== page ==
20th Space Surveillance Squadron


The 20th Space Surveillance Squadron (20 SPSS), Site C‐6, Eglin Air Force Base (AFB), Fla., is a multiplatform operational unit. It maintains and operates the AN/FPS‐85 Eglin Phased Array Radar and operates the AN‐FSY‐3 Space Fence Phased Array Radar, located on Kwajalein Atoll in the Republic of the Marshall Islands. Combined, the two radars track more than 26,000 Near‐Earth and Deep‐Space objects. The 20 SPSS is a geographically separated unit (GSU) of Delta 2, Peterson Space Force Base, Colorado.


Execute multiplatform, tactical space domain characterization and responsiveness to achieve Space Delta 2 and USSPACECOM warfighting intent.


The 20 SPSS C‐6 operates and maintains the AN/FPS‐85 Phased Array Radar and operates the AN/FYS‐3 Phased Array Radar. These phased array radars are dedicated to tracking more than 26,000 near‐earth and deep‐space objects. The radars provide actionable space domain awareness for USSPACECOM's space surveillance mission area. It is part of the global Space Surveillance Network (SSN) and are the only two phased array radars dedicated to space domain awareness (SDA). They collect more than 63 million observations of satellites per year, accounting for 30 percent of the SSN's total workload. The unique aspect of this kind of radar is the phased array antenna technology. Unlike a mechanical radar, which must be physically aimed at an object in space to track and observe it, the phased array antenna is steered electronically by controlling the timing, or phase, of incoming and outgoing signals. This increases capabilities and decreases response time which allows near simultaneous tracking of multiple targets throughout the system's area of coverage.

The AN/FPS‐85 can detect, track and identify up to 200 satellites simultaneously. The maximum beam deflection is 60° on either side of the antenna center line which provides 120° azimuth of azimuth coverage. The antenna is inclined +45° for scan coverage of +3° to +105° elevation. Generating a combined output of 32 megawatts. The radar can track an object the size of a basketball at a range of more than 35,000 km.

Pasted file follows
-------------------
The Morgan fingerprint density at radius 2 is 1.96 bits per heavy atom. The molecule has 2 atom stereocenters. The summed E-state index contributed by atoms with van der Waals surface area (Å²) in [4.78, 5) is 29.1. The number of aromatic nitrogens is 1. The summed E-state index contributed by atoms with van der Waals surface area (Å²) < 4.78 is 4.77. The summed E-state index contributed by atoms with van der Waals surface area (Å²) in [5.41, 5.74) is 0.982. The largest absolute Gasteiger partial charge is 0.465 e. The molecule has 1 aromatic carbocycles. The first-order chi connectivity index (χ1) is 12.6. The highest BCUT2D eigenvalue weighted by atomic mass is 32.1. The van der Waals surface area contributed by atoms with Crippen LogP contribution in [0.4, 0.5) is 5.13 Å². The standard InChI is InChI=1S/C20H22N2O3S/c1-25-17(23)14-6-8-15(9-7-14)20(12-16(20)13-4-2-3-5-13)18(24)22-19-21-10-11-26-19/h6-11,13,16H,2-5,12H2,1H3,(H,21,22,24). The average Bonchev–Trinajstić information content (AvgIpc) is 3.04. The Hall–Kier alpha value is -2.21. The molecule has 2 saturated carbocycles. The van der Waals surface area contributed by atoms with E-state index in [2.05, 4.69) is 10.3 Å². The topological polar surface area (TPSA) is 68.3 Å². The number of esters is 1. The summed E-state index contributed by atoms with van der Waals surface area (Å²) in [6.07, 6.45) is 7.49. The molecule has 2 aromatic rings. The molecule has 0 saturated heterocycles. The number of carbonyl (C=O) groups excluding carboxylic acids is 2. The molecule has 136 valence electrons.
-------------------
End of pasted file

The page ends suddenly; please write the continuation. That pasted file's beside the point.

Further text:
The AN/FSY‐3 can detect, track and identify up to 500 satellites simultaneously. It is the dedicated southern hemisphere asset, capable of low inclination tracking. The unique structural design allows for 360° of azimuth coverage. The antenna coverage of +20° to +90° elevation. The radar can track an object the size of a beachball at a range of more than 36,000 km.


20 SPSS is located on Site C‐6, which is part of Eglin Air Force Base’s vast range complex. Additionally, it is located on the Gulf Coast in Florida's northwest panhandle and is located approximately 2 miles north of Highway 20 near Freeport, Florida. The Space Fence radar is at 20th SPSS Operating Location Alpha on Kwajalein Atoll in the Republic of the Marshall Islands located 2,100 nautical miles from Honolulu, Hawaii.


Construction of the AN/FPS‐85 radar began in October 1962 and testing was scheduled for May 1965; however, four months prior to completion, the building and all equipment were destroyed in a catastrophic fire caused by arcing electrical equipment. Construction of the new facility began in March of 1965. The Air Force took ownership of the site in September 1968 with the 20th Surveillance Squadron, or 20th SURS, as the primary operator. Space operations began in February 1969. Initially designed to track satellites, new software installed in 1975 enabled the unit to track submarine launched ballistic missiles, or SLBMs. This became the unit's primary mission, while space surveillance became secondary. From 1971 to 1984 the 20 SURS served as the Alternate Space Surveillance Center, providing computational support to the Space Surveillance Center at Cheyenne Mountain AS, Colorado.

If the need arose, the squadron could assume command and control of worldwide SSN. In 1979, the 20 SURS was renamed the 20th Missile Warning Squadron, or 20th MWS, and four years later the squadron was transferred to Air Force Space Command (AFSPC). During this time, the AN/FPS‐85 was the proving ground for development of phased array radars designed specifically for early warning of SLBM attacks.

These PAVE Phased Array Warning System (PAWS) radars assumed missile warning responsibilities from the 20th MWS and in 1987, the unit returned to its original mission of space surveillance with a corresponding name change to the 20th Space Surveillance Squadron.

In February 2003, the unit was again re‐designated, this time as the 20th Space Control Squadron, or 20 SPCS.

In April 2016, three GEO Deep Space Sensors (GEODSS) detachments were assigned under the 20 SPCS making this squadron the Department of Defense’s (DoD) premiere space surveillance unit, responsible for 45% of all Deep Space object observations.

In late 2020, 20 SPCS brought online the space surveillance radar site, Space Fence, as a fourth detachment, which helped in tracking commercial and military satellites, depleted rocket boosters, as well as space debris primarily across the low earth orbit.

In early 2022, operations of the space fence radar were transferred from Redstone Arsenal to Eglin Site C‐6, eliminating the fourth detachment. Additionally, the three GEODSS detachments were reassigned to the 15 SPSS in May 2022. On March 25, 2022, the 20 SPCS was renamed the 20th Space Surveillance Squadron. The 20 SPSS is now a dual‐platform operations center with plans to onboard three new Deep‐Space Advanced Radar Capability (DARC) radars in the new future.

(CAO December 2023)